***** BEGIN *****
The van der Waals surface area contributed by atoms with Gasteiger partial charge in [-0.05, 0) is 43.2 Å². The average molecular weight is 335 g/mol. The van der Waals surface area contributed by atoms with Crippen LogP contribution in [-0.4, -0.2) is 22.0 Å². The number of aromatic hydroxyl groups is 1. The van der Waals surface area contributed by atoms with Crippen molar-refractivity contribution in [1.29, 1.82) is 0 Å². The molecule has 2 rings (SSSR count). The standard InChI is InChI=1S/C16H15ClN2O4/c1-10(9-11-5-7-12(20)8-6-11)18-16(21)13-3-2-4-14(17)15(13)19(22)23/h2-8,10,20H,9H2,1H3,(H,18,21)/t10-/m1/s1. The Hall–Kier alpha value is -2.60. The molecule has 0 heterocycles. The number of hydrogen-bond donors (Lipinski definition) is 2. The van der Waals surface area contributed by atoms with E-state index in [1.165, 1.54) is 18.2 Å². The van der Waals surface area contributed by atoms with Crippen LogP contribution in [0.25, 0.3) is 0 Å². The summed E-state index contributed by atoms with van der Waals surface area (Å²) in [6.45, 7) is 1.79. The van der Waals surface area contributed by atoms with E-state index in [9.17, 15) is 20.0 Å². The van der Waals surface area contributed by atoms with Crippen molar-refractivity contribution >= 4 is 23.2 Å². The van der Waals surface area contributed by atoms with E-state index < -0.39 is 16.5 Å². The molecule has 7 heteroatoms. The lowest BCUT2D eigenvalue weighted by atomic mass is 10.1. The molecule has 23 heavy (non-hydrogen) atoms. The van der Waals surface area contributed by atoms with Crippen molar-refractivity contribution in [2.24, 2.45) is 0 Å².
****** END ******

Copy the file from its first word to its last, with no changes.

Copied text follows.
The van der Waals surface area contributed by atoms with Gasteiger partial charge in [-0.05, 0) is 43.2 Å². The average molecular weight is 335 g/mol. The van der Waals surface area contributed by atoms with Crippen LogP contribution in [-0.4, -0.2) is 22.0 Å². The number of aromatic hydroxyl groups is 1. The van der Waals surface area contributed by atoms with Crippen molar-refractivity contribution in [1.29, 1.82) is 0 Å². The molecule has 2 rings (SSSR count). The standard InChI is InChI=1S/C16H15ClN2O4/c1-10(9-11-5-7-12(20)8-6-11)18-16(21)13-3-2-4-14(17)15(13)19(22)23/h2-8,10,20H,9H2,1H3,(H,18,21)/t10-/m1/s1. The Hall–Kier alpha value is -2.60. The molecule has 0 heterocycles. The number of hydrogen-bond donors (Lipinski definition) is 2. The van der Waals surface area contributed by atoms with E-state index in [1.165, 1.54) is 18.2 Å². The van der Waals surface area contributed by atoms with Crippen LogP contribution in [0.25, 0.3) is 0 Å². The summed E-state index contributed by atoms with van der Waals surface area (Å²) in [6.45, 7) is 1.79. The van der Waals surface area contributed by atoms with E-state index in [9.17, 15) is 20.0 Å². The van der Waals surface area contributed by atoms with Crippen molar-refractivity contribution >= 4 is 23.2 Å². The van der Waals surface area contributed by atoms with E-state index < -0.39 is 16.5 Å². The molecule has 7 heteroatoms. The lowest BCUT2D eigenvalue weighted by atomic mass is 10.1. The molecule has 23 heavy (non-hydrogen) atoms. The van der Waals surface area contributed by atoms with Crippen molar-refractivity contribution in [2.24, 2.45) is 0 Å².